Spurred by a decision from the nine Common Market countries that after April 21, 1978, they would accept no imports unless labeled in metric dimensions. Finally, on December 23, 1975, President Gerald R. Ford signed the Metric Conversion Act of 1975, calling for voluntary conversion to the metric system and establishing a U. S. Metric Board to coordinate that conversion.
Even though Congress and the President did not go so far as to require mandatory conversion, most observers see the changeover coming with increasing rapidity anyway. Officials and businessmen to whom I have talked give varying estimates: some see a predominantly metric United States by the early ’80′s. More pessimistic forecasts suggest 1990. But all agree we are moving fast on the metric road. Even without metric legislation we have already gone a considerable distance down that road. Scientists use metric measurements exclusively. So do many of our engineers. Most of us are familiar with 35-millimeter cameras and film, 500-milligram vitamin pills, skis labeled in centimeters, hypodermics measured in cubic centimeters (the same as milliliters), and cars with engine displacement stated in liters. The airlines have long weighed our luggage in kilograms on overseas flights. We have watched races in the Olympic games—all in metric.
In at least 14 states some road signs show both mile and kilometer distances or speed limits. The same is now true of signs in some national parks. A few months ago the Department of Transportation proposed that all speed-limit signs be changed to metric beginning in July 1978. Coca-Cola, 7-Up, Pepsi-Cola, Dr Pepper, and Shasta are now marketed in liter containers. By the end of 1979, all wines and spirits must be bottled in metric sizes. The familiar fifth will become 750 milliliters—about one percent less. Federal agencies increasingly use metric measurements. The Department of Agriculture publishes crop yields and grain shipments in metric tons. All NASA reports give metric, with customary figures added. The Patent and Trademark Office now requires that patent applications include metric dimensions of items.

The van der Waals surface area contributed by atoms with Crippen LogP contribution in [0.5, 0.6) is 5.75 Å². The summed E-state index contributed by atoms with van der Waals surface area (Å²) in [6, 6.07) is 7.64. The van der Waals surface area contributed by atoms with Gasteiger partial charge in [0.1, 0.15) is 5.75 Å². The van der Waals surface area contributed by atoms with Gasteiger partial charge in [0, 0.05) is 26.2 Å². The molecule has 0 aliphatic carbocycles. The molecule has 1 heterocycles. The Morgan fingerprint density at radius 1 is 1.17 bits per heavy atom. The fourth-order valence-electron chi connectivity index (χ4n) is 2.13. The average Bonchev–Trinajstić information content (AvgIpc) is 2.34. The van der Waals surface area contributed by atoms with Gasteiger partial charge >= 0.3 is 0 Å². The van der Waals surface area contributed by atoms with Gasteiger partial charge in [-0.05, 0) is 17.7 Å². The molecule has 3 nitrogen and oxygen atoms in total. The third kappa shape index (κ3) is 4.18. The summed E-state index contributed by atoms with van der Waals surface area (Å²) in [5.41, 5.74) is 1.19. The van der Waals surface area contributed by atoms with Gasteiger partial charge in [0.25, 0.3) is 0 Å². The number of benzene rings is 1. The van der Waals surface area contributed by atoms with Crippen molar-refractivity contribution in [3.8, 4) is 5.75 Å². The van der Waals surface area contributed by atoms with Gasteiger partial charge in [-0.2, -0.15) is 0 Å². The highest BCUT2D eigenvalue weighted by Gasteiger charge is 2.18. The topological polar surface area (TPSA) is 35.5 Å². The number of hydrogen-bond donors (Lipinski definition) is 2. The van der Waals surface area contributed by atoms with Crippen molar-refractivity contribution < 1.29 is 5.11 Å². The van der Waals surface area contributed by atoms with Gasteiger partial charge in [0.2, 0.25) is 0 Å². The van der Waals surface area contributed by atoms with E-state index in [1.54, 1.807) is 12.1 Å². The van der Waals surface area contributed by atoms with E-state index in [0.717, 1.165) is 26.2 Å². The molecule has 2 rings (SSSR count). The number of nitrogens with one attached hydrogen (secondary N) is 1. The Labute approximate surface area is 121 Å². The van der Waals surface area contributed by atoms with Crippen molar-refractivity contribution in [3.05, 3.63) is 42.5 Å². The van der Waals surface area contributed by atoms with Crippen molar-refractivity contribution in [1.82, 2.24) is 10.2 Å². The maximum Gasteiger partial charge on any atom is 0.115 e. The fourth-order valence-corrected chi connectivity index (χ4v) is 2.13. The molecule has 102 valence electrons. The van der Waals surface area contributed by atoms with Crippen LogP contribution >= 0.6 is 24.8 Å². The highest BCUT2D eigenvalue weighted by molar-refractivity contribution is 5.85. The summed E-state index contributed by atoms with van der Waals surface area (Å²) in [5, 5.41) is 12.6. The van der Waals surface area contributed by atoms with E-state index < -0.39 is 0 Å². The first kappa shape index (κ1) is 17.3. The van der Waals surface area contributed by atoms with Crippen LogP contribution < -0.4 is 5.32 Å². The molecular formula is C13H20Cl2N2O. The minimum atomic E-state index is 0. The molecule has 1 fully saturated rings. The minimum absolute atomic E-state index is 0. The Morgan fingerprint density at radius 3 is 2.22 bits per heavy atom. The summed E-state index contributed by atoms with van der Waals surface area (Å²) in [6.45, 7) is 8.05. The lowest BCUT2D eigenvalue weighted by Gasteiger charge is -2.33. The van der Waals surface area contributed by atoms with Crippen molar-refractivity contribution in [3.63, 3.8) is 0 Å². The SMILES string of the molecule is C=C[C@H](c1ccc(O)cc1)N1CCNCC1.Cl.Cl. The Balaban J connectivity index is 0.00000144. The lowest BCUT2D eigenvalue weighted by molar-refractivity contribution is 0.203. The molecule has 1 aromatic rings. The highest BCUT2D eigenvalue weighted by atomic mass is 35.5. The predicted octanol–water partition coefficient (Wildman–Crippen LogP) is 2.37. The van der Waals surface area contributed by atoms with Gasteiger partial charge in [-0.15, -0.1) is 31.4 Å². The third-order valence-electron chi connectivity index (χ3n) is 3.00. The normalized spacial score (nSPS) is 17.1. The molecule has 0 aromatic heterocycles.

Of the top 1,000 major manufacturing and industrial concerns in the United States, more than 60 percent are estimated to be metric or in transition. All four major motor companies are converting. Ford began ten years ago and pioneered with the designing of the metric Pinto engine. General Motors followed in 1975 with the largely metric Chevette. Since 1973, GM has designed all new parts in metric. Has conversion posed an onerous burden on industry? I asked this question of a number of industry representatives. Their answer is uniformly no. “The worry is greatly overstressed,” says P. E. Burke of American Motors. “It turns out to be a myth that it would cost enormous sums.” Everett Baugh of General Motors says, “Going metric in the Chevette caused no more than a ripple.”
And George Nassauer of Procter and Gamble puts it even more succinctly: “Going metric is no big deal!” Perhaps not for business and industry. But how will it affect ordinary people, who now have to learn to think in a different measurement language? For youngsters, at least, it is no problem. The other day my 9-year-old granddaughter, who is excited about spending her spring break in an Amsterdam apartment, was describing her latest find. “It’s just about a centimeter long,” she said. The metric system will hold no terrors for her. Like most children in the U. S., she is learning metric measurements in school. Some school systems, in fact, are phasing out instruction in customary units. Some states now require that all new textbooks use the metric system exclusively.